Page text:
Increased Focus on Director Obligations
It’s fair to say that the expectations and skill sets demanded of company directors has never been higher. With significant requirements around corporate governance, keeping abreast of corporate regulations and other relevant legislation – not to mention the ever-dynamic changes in financial reporting and accounting standards – being a Director in these current times is challenging.
It’s also fair to say that due to these expectations, smart directors will surround themselves with a strong team with expertise in areas such as legislative and regulatory compliance, financial reporting and disclosure.
Certainly, for larger companies and listed public companies, this team may also include internal auditors, and external parties such as external auditors, valuation experts, tax and research and development consultants and advisory boards.
Surely having the access to, and benefit of, significant and talented resources will help mitigate the many risks faced by directors, or possibly ‘band-aid’ some of the possible knowledge short-comings of directors?
As a result of a recent case - ASIC v Godfrey – ASIC (Australian Securities and Investments Commission) have re-asserted their ongoing view that directors be alerted to their obligations regarding the financial reporting requirements of the Corporations Act 2001 and the Accounting Standards. In essence, the court held that directors cannot discharge their obligations solely with reliance on management of the company, its internal audit and corporate governance committee or its external auditors.
The case centred around Mr Godfrey, who was the former Managing Director of the Banksia Financial Group, of which Banksia Securities Limited was one of the entities of the Group. Receivers were appointed to Banksia Securities Limited and the entity was subsequently liquidated during 2014.
ASIC commenced proceedings against Mr Godfrey in June 2017 alleging that Banksia Securities Limited’s (Banksia) financial reports for the years ended 30 June 2011 and 30 June 2012 (and the half-year financial report for the half year ending 31 December 2011) did not comply with the relevant accounting standards, nor did they give a true and fair view of the financial position and performance of the entity. The specific area noted by ASIC was in relation to the adequacy and completeness of the entity’s provisioning against bad or doubtful debts, with ASIC stating (publicly), that Mr Godfrey “did not have, and failed to obtain, a proper understanding of the requirements of the relevant accounting standard, AASB 139 Financial Instruments: Recognition and Measurement (AASB 139)” as it applied to the determination of:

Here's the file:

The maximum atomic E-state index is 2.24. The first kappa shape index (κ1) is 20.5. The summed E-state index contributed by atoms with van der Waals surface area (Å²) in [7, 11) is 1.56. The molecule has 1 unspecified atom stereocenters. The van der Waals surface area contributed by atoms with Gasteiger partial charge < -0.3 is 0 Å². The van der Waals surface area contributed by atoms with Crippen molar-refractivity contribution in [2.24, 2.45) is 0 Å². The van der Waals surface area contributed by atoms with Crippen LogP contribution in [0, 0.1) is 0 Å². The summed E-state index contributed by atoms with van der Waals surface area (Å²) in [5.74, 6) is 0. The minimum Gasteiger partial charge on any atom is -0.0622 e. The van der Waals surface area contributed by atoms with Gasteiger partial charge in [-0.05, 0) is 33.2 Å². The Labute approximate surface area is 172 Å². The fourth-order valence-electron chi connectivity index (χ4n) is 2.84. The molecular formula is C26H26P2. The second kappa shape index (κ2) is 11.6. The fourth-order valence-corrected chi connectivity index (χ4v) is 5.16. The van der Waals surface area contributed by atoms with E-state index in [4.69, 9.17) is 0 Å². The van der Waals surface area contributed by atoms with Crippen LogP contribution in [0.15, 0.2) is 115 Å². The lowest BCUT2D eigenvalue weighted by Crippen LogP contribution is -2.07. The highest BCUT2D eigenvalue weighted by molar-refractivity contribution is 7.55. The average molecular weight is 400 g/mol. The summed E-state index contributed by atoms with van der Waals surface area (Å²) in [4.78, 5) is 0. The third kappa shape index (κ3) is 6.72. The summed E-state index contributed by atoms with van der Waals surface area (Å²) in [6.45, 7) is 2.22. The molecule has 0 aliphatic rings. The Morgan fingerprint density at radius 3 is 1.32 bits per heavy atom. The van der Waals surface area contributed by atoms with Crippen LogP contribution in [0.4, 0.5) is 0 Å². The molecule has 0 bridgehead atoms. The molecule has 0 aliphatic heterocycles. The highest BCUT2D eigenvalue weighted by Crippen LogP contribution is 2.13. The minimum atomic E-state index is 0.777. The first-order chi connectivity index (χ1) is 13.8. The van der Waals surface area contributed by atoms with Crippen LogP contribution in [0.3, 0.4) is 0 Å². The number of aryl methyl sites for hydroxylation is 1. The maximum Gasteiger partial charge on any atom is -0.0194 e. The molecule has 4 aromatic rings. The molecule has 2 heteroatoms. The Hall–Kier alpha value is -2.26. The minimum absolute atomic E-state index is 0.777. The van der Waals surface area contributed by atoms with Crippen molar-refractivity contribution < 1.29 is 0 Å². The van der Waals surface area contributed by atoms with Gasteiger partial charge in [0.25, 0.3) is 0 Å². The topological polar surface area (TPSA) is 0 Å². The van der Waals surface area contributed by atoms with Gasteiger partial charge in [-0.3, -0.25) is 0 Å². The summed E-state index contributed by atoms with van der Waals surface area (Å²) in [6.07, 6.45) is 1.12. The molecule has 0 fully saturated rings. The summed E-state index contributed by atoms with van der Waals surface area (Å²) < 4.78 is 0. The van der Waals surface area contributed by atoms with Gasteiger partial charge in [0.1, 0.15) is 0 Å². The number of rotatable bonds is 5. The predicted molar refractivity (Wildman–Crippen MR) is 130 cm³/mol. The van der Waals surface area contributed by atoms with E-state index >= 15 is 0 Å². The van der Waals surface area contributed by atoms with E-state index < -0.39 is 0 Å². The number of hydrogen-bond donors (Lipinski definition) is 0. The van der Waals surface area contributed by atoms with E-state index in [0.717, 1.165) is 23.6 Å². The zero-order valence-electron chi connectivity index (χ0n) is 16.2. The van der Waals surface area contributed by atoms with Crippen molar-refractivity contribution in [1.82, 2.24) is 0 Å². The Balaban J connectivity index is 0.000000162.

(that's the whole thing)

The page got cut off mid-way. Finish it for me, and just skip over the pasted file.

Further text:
- The value at which a loan or receivable was to be recognised in Banksia’s financial reports;
- Whether or not there was objective evidence that a loan or receivable was impaired; and if so,
- The proper amount of any provision for impairment.
In a court judgment handed down in December 2017, the Court made declarations that Mr Godfrey had breached the Corporations Act 2001 as alleged and disqualified him from managing corporations for five years with a pecuniary penalty of $25,000.
Importantly, ASIC has taken the view that, despite financial statements being prepared by a finance team and subject to external audit, relevant company directors must be aware of their responsibilities under the Act with respect to all aspects of financial reporting and compliance with Australian Accounting Standards. Failure to do so may result in the above issues and dealings – which aside from physical costs and time costs, could also create long-standing reputational damage to both companies and individual directors.
PKF have significant expertise in corporate governance and assurance and advisory services, specifically in relation to the application of accounting standards – please do not hesitate to contact us if we can assist.